This was not like my friend who, while driving, failed to properly look both directions at a stop sign, pulled out, got hit by a huge truck and killed his friend who was a passenger. Or my other friend who killed his wife in a hiking accident by causing a rockslide. I once saw an interview with a girl who was jumping from rock to rock on the top of a cliff. Due to an optical illusion, she thought that the mountains on the horizon were rocks that were just a meter in front of her. and jumped off a cliff. She's now paralyzed. Those things seem closer to being labeled "huge mistakes". Maybe not even those? Economists have argued (and empirics support) that people have a set baseline of happiness -- that despite major positive and negative changes in their lives, they will eventually (6 mos?) coast back down or up to their previous level of happiness. I know my friends who have killed people don't feel like their lives have been ruined (although the families of the deceased might think differently). And the girl from the interview said she was also very happy. Things just don't seem to matter as much as people fear they will, particularly since with few exceptions all of us will be forgotten in as little as a hundred years (Along these same lines, Downton Abbey juxtaposes the perceived domestic "tragedies" of a missing footman with true tragedies like war to great effect).
I always tell my anxiety prone friend to not think about the future in terms of the next few decades. Otherwise she tends to over-estimate how terrible it will be to live without her ex that she just broke up with because he takes her current sadness levels and multiplies it out 365 days a year, for however many decades. And when you think that way, even the smallest setback can seem terribly overwhelming. And it's interesting. In the aftermath of the book release, I've fallen way behind in answering emails from this site (maybe 5-6 months delay?). Often people who write to me very upset about something. I write them back 5 months later and get no answer. There are a lot of ways to read this, but mostly I think that it's because the issue is no longer relevant. And maybe it's no longer relevant because the horrible thing they were fearing happened and there's nothing that can be done to fix it, but I tend to think that it's because the problems that so bothered the person turned out to not be as serious/destructive/long-lasting as they thought it was or would be. Most of the people who break up with sociopaths don't really care much about them after some time. They move on. (There are some notable exceptions). Most people who are hurt by sociopaths move on. Stuff sorts itself out and more pressing matters take one's attention from the past, which I don't think is a bad thing. Sometimes it really can be helpful to imagine your future in terms of where will you be a few decades from now. Things that seem like mistakes or tragedies now may be so insignificant as to be forgotten by then.
And that's what I thought about as I heard the announcers lament such a terrible mistake in curling, a mistake that I wasn't even able to recognize, much less understand. I guess that's another thing that rubs me the wrong way about the social shaming -- I think that a large part of the urge to social shame or otherwise morally judge people as "guilty" and deserving of punishment is a secret fear of the but-for-the-grace-of-God-go-I type.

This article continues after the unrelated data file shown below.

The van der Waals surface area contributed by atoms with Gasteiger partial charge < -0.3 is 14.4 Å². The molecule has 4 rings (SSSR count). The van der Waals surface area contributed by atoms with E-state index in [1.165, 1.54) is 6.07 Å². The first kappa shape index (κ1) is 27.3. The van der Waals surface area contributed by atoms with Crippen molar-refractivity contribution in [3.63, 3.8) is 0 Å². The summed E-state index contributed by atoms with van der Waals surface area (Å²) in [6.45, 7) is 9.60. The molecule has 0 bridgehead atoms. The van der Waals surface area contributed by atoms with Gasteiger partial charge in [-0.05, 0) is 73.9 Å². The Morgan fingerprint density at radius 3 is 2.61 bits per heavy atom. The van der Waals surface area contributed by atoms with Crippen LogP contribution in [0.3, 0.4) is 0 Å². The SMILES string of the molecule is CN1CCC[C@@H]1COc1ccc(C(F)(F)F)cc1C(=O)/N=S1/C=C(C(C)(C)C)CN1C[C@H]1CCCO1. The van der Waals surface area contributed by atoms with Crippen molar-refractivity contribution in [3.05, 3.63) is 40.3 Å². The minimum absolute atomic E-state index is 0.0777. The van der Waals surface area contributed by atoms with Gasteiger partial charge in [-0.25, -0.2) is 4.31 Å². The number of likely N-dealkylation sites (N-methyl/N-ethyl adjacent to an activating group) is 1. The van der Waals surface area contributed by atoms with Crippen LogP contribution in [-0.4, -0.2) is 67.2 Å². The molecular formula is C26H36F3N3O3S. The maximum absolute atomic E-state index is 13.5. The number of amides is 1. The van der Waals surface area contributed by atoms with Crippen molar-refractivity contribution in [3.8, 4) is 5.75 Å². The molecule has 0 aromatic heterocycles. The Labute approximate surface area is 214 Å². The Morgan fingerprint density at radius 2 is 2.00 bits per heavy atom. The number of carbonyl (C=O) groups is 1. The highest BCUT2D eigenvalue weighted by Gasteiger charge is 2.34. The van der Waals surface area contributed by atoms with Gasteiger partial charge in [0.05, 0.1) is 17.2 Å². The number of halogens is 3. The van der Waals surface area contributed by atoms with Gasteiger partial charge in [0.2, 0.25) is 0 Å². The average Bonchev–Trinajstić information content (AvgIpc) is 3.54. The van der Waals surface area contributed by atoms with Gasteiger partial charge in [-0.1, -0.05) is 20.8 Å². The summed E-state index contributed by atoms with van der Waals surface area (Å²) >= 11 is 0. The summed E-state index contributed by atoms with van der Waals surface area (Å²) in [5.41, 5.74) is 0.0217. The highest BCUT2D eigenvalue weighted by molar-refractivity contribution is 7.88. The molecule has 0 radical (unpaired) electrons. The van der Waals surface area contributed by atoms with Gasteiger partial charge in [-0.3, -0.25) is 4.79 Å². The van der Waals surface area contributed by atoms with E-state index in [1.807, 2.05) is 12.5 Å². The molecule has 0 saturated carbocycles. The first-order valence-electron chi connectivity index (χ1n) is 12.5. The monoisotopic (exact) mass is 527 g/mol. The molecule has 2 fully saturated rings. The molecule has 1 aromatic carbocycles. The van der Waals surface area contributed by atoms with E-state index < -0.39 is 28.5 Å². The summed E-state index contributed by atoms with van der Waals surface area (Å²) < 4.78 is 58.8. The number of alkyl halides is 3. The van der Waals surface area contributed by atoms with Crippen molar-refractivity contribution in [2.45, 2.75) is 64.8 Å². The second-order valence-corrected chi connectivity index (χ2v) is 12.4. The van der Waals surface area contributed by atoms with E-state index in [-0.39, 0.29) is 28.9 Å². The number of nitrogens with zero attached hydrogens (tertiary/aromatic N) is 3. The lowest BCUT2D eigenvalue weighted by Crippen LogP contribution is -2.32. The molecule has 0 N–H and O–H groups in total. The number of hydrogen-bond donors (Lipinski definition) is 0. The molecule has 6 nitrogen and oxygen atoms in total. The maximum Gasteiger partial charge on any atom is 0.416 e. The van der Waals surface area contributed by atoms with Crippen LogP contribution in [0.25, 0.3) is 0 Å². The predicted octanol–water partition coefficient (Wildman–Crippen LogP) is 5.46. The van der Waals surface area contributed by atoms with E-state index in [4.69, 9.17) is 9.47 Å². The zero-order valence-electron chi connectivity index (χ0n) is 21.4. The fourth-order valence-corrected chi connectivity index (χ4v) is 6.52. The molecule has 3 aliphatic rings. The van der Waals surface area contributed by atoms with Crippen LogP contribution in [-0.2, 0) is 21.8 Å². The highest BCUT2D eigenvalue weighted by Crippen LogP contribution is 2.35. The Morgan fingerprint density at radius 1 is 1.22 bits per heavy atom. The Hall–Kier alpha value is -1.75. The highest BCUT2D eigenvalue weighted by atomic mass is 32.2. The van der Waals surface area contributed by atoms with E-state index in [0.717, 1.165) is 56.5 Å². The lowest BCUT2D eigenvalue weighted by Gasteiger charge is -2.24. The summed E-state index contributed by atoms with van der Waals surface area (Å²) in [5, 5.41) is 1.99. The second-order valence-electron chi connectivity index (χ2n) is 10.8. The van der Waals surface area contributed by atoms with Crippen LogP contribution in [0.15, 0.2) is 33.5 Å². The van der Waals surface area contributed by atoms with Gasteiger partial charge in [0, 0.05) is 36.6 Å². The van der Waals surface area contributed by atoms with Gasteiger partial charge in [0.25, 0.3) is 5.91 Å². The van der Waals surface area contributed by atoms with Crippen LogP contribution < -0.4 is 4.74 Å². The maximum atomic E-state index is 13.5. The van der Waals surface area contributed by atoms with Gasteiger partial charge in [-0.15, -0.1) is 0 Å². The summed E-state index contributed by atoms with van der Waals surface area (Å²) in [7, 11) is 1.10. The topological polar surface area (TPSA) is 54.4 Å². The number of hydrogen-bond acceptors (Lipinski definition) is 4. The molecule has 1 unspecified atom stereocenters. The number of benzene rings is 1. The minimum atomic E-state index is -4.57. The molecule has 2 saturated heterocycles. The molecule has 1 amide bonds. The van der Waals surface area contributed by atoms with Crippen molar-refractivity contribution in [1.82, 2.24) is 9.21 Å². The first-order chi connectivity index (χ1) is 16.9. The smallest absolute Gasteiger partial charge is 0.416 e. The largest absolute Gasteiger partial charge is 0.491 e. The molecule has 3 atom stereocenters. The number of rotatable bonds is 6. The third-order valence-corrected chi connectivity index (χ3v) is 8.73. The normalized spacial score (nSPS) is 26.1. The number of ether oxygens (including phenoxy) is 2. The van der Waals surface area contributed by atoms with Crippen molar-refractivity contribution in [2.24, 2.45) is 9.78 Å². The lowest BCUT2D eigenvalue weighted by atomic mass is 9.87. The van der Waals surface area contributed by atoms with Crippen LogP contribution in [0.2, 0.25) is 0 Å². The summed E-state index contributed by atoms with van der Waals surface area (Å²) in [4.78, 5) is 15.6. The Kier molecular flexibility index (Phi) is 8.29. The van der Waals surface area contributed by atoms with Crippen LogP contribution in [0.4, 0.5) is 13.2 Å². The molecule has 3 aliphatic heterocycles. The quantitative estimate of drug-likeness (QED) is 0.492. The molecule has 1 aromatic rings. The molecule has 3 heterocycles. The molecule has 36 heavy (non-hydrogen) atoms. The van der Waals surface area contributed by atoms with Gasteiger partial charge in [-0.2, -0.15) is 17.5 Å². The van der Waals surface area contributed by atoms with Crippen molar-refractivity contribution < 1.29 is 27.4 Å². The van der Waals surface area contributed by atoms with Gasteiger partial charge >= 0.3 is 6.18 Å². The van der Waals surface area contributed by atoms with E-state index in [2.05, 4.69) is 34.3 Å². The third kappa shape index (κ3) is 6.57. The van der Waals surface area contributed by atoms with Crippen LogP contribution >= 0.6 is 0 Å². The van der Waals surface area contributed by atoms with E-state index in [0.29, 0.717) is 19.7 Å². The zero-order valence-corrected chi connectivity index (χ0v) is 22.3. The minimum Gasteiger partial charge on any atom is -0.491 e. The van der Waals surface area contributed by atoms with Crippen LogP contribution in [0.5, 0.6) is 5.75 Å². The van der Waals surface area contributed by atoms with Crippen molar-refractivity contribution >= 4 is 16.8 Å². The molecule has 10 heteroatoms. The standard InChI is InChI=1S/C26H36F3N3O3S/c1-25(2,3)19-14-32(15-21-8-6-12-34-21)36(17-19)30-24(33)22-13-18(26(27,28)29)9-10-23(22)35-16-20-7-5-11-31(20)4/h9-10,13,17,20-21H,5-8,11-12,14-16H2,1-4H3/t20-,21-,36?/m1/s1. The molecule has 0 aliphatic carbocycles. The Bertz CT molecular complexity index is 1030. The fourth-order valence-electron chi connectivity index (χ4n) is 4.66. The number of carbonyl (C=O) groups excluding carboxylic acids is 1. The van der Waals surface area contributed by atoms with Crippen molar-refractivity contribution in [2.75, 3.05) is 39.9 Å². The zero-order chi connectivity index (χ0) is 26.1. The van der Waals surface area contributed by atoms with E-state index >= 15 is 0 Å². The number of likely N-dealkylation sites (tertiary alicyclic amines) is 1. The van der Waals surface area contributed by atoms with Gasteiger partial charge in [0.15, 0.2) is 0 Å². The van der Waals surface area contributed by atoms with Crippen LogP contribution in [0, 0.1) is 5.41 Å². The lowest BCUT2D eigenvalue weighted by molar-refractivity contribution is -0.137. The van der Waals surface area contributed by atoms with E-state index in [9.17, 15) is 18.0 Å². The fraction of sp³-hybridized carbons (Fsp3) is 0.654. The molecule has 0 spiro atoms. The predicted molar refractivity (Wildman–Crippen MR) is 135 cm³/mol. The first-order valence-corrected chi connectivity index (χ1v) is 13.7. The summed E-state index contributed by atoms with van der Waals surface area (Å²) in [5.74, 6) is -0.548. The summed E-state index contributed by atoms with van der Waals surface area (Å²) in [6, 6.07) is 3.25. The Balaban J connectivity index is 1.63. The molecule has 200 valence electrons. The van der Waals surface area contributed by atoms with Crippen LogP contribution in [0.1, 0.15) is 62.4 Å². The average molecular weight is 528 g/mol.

People that seem most inclined to make moral condemnations also seem most self-assured that everyone has free will and a large amount of control over their lives. These moral condemners tend to think that people get what they deserve (for good or ill) because it supports the idea that they have earned the good things in their life solely through their own ingenuity and hard work. And if they have earned the goods things in life, that means they have succeeded in a way, particularly if you measure success in terms of home size, discretionary income, and how well one's children do in school. (Interestingly, to most of these people it's no longer considered a moral "failure"to have one's marriage fail, although to be laid off from one's job often still is.) And all of those things are important because not everyone has them, so that makes you better.
See, that's the tricky thing -- if you have a long term perspective about the negative things, that means you also will have a long term perspective about the positive things. If you feel like a mistake in the Olympics won't make or break your life, maybe you also won't believe that a score on a standardized test should be able to make or break your life, which might take away some of your self-justification for feeling better than other people. So they are faced with a conundrum: they can admit to themselves that most mistakes (theirs or others) are not really important when seen in perspective, but that would mean also acknowledging that most of their successes (theirs or others) are not important either. I feel like for some of these people who love to harp on the mistakes of others, this moralistic urge comes from a fear that if they acknowledge that a gross mistake today will not seem like anything in a decade, they will also have to give up their joy at what seems a great success today. And that belief just leads to nihilism, because what is the point if you can't even feel that you're much (any?) better at life than your average homeless person.
If there were no Olympics, what would be the point of skiing down mountains fast or directing a stone true to its target? How would we know who is better and who is not?
(Cue the defensive comments and/or personal attacks from people whose world views do not permit such perspectives?)